Fudge Professional Education Specialist, Sue Lever on Colour Services in Barbershops
“Adding colour services to existing barbershop menus creates a full, one-stop service destination for customers, resulting in a possible increased spend per client. It also provides more scope to build client loyalty, resulting in the ultimate in added value: returning customers.
Of course an initial investment will be needed to train and qualify staff members in colour techniques, although training can be found to suit different timescales and budgets. For example, part-time courses can be taken with training providers such as colleges or at private facilities like the London School of Barbering, whilst companies such as Alan Howard and Salon Concepts offer day courses and even half-day product training to support understanding of how to use colours.
Fudge options for barbershop colour services include the dual-system Headpaint range, which enables colourists to create both permanent and demi-permanent results – great for a subtle colour introduction, or total coverage of grey hair.
Ultimately adding colour services can be a great way to stimulate your staff and it really helps to motivate barbers when they’re required to create a full complimentary colour to a cut. Add in the possibility of offering a full range of bespoke colour services and fashion-focused trends, from lighteners and toners, freehand techniques and blending, and your team’s creative juices will be flowing.
Tracy Hayes, Fudge Professional Global Head of Fudge Professional Technical Training continues:
“When introducing colour to barber shop customers for the first time, I would suggest to keep it simple, and a technique that requires low maintenance upkeep. For more fashion placement, add for example colour through the parting or through heavier layers or front hairlines, not an all over colour change that would result in a re-growth. For the more mature client, suggest subtle combing through of the natural colour to minimise the white hair.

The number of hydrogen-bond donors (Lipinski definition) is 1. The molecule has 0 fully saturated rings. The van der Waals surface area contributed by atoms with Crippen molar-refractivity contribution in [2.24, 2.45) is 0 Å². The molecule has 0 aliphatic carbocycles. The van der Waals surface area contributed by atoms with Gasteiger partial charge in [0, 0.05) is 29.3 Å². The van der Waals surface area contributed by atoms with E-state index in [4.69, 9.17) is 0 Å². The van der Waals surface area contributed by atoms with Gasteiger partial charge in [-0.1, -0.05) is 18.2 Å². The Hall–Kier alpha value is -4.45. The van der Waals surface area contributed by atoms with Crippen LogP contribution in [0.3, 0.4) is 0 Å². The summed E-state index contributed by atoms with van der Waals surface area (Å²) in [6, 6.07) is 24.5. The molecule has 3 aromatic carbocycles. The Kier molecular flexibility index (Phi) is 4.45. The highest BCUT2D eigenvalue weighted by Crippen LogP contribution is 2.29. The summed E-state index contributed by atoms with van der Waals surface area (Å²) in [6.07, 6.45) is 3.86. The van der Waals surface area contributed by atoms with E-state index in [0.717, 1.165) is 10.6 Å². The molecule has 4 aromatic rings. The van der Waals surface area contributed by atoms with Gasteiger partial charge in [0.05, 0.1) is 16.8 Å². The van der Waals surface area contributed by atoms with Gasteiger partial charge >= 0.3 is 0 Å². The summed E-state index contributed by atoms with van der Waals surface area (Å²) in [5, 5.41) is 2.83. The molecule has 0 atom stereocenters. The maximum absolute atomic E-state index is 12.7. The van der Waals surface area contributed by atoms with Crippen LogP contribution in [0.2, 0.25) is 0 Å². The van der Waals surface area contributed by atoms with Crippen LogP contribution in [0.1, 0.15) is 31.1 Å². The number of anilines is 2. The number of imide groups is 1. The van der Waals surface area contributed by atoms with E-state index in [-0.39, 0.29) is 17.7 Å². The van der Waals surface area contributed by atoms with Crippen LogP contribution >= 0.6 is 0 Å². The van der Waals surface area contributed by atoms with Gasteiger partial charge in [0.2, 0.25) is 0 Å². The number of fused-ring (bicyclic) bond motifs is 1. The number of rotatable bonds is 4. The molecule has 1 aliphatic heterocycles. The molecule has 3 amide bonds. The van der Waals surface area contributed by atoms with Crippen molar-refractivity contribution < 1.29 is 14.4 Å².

When selling in colour to your clients, think about the language you’re using. Generally, the older male client will be having colour to tone down the white hair, so terms to use would be colour to ‘blend’, to finely comb through natural colour tones. Whereas, the younger client, you can be more radical with the terminology as they are probably going for a stronger change, pre-lightener is well understood, and comes across more premium than bleaching. Make the colour bespoke to each client and individual look, avoid the traditional techniques such as highlights/ balayage that are more associated to the girls. Talk about depth and tone, without been complicated. The simpler the description the more attractive it will sound.
Ultimately, with colour just keep it simple and don’t get too descriptive in the shades and techniques. It’ll sound too complicated and put customers off, be subtle and avoid strong colours.